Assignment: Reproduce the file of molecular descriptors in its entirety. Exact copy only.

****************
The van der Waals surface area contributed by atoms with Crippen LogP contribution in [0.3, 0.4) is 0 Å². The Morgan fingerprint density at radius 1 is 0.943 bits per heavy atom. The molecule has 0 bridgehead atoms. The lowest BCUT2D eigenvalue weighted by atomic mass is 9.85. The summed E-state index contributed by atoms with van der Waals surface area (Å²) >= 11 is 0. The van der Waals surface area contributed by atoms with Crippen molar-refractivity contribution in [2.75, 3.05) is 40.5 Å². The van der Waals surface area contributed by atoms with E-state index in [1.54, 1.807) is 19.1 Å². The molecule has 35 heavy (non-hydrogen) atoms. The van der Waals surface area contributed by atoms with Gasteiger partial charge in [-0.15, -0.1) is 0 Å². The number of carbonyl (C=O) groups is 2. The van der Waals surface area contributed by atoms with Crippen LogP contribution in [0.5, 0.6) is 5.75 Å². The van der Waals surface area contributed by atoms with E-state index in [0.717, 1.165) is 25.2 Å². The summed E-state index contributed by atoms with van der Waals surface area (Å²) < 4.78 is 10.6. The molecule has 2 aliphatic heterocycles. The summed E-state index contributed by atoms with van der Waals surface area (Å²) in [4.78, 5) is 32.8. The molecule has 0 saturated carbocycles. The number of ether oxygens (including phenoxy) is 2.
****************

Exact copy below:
The van der Waals surface area contributed by atoms with Crippen LogP contribution in [0.3, 0.4) is 0 Å². The Morgan fingerprint density at radius 1 is 0.943 bits per heavy atom. The molecule has 0 bridgehead atoms. The lowest BCUT2D eigenvalue weighted by atomic mass is 9.85. The summed E-state index contributed by atoms with van der Waals surface area (Å²) >= 11 is 0. The van der Waals surface area contributed by atoms with Crippen molar-refractivity contribution in [2.75, 3.05) is 40.5 Å². The van der Waals surface area contributed by atoms with E-state index in [1.54, 1.807) is 19.1 Å². The molecule has 35 heavy (non-hydrogen) atoms. The van der Waals surface area contributed by atoms with Gasteiger partial charge in [-0.15, -0.1) is 0 Å². The number of carbonyl (C=O) groups is 2. The van der Waals surface area contributed by atoms with Crippen LogP contribution in [0.5, 0.6) is 5.75 Å². The van der Waals surface area contributed by atoms with E-state index in [0.717, 1.165) is 25.2 Å². The summed E-state index contributed by atoms with van der Waals surface area (Å²) < 4.78 is 10.6. The molecule has 2 aliphatic heterocycles. The summed E-state index contributed by atoms with van der Waals surface area (Å²) in [4.78, 5) is 32.8. The molecule has 0 saturated carbocycles. The number of ether oxygens (including phenoxy) is 2.